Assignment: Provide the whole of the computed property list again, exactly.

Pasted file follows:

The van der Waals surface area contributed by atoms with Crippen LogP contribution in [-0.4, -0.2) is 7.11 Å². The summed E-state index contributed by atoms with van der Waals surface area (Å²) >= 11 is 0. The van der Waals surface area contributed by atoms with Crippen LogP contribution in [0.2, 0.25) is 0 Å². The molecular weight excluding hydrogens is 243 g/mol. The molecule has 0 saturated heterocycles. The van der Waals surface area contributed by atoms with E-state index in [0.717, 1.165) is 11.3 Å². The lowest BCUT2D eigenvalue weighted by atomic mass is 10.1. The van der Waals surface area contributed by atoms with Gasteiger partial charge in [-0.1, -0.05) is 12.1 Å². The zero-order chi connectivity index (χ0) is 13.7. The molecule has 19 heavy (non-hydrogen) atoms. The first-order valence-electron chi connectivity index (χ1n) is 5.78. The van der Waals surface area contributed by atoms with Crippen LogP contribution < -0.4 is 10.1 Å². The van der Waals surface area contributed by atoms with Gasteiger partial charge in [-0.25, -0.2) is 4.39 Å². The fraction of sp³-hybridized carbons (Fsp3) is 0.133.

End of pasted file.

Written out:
The van der Waals surface area contributed by atoms with Crippen LogP contribution in [-0.4, -0.2) is 7.11 Å². The summed E-state index contributed by atoms with van der Waals surface area (Å²) >= 11 is 0. The van der Waals surface area contributed by atoms with Crippen LogP contribution in [0.2, 0.25) is 0 Å². The molecular weight excluding hydrogens is 243 g/mol. The molecule has 0 saturated heterocycles. The van der Waals surface area contributed by atoms with E-state index in [0.717, 1.165) is 11.3 Å². The lowest BCUT2D eigenvalue weighted by atomic mass is 10.1. The van der Waals surface area contributed by atoms with Gasteiger partial charge in [-0.1, -0.05) is 12.1 Å². The zero-order chi connectivity index (χ0) is 13.7. The molecule has 19 heavy (non-hydrogen) atoms. The first-order valence-electron chi connectivity index (χ1n) is 5.78. The van der Waals surface area contributed by atoms with Crippen LogP contribution < -0.4 is 10.1 Å². The van der Waals surface area contributed by atoms with Gasteiger partial charge in [-0.25, -0.2) is 4.39 Å². The fraction of sp³-hybridized carbons (Fsp3) is 0.133.